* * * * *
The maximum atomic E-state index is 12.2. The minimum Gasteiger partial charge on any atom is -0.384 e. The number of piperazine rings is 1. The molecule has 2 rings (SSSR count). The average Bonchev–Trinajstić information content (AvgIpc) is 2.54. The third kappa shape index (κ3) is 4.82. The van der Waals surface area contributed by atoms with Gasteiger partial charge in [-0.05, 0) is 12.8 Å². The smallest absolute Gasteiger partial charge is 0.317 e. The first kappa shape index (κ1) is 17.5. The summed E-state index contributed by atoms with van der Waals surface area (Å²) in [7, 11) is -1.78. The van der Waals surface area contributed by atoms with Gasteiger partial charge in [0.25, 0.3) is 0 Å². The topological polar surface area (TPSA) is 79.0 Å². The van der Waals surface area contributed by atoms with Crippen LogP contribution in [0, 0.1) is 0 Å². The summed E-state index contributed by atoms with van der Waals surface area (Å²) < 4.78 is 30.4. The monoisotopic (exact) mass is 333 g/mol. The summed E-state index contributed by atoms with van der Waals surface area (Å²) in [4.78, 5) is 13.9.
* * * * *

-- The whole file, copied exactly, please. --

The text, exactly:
The maximum atomic E-state index is 12.2. The minimum Gasteiger partial charge on any atom is -0.384 e. The number of piperazine rings is 1. The molecule has 2 rings (SSSR count). The average Bonchev–Trinajstić information content (AvgIpc) is 2.54. The third kappa shape index (κ3) is 4.82. The van der Waals surface area contributed by atoms with Gasteiger partial charge in [-0.05, 0) is 12.8 Å². The smallest absolute Gasteiger partial charge is 0.317 e. The first kappa shape index (κ1) is 17.5. The summed E-state index contributed by atoms with van der Waals surface area (Å²) in [7, 11) is -1.78. The van der Waals surface area contributed by atoms with Gasteiger partial charge in [0.25, 0.3) is 0 Å². The topological polar surface area (TPSA) is 79.0 Å². The van der Waals surface area contributed by atoms with Crippen LogP contribution in [0, 0.1) is 0 Å². The summed E-state index contributed by atoms with van der Waals surface area (Å²) < 4.78 is 30.4. The monoisotopic (exact) mass is 333 g/mol. The summed E-state index contributed by atoms with van der Waals surface area (Å²) in [4.78, 5) is 13.9.